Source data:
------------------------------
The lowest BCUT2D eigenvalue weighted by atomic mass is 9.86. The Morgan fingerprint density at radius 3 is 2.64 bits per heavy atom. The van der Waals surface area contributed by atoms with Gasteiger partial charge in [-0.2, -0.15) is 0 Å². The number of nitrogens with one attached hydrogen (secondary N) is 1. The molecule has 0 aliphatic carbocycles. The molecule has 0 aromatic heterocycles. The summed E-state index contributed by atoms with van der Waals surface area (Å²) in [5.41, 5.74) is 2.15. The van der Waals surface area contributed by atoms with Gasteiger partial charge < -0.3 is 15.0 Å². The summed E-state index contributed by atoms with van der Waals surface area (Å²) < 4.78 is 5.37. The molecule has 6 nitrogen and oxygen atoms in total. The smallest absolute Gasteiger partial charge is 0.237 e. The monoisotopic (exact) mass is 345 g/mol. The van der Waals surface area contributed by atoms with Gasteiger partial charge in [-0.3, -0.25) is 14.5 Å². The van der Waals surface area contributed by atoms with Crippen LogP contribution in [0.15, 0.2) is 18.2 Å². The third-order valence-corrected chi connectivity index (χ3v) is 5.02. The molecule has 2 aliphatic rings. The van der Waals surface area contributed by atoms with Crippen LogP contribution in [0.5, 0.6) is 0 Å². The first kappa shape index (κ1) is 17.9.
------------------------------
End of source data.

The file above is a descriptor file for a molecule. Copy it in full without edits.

The lowest BCUT2D eigenvalue weighted by atomic mass is 9.86. The Morgan fingerprint density at radius 3 is 2.64 bits per heavy atom. The van der Waals surface area contributed by atoms with Gasteiger partial charge in [-0.2, -0.15) is 0 Å². The number of nitrogens with one attached hydrogen (secondary N) is 1. The molecule has 0 aliphatic carbocycles. The molecule has 0 aromatic heterocycles. The summed E-state index contributed by atoms with van der Waals surface area (Å²) in [5.41, 5.74) is 2.15. The van der Waals surface area contributed by atoms with Gasteiger partial charge < -0.3 is 15.0 Å². The summed E-state index contributed by atoms with van der Waals surface area (Å²) < 4.78 is 5.37. The molecule has 6 nitrogen and oxygen atoms in total. The smallest absolute Gasteiger partial charge is 0.237 e. The monoisotopic (exact) mass is 345 g/mol. The van der Waals surface area contributed by atoms with Gasteiger partial charge in [-0.3, -0.25) is 14.5 Å². The van der Waals surface area contributed by atoms with Crippen LogP contribution in [0.15, 0.2) is 18.2 Å². The third-order valence-corrected chi connectivity index (χ3v) is 5.02. The molecule has 2 aliphatic rings. The van der Waals surface area contributed by atoms with Crippen LogP contribution in [0.5, 0.6) is 0 Å². The first kappa shape index (κ1) is 17.9.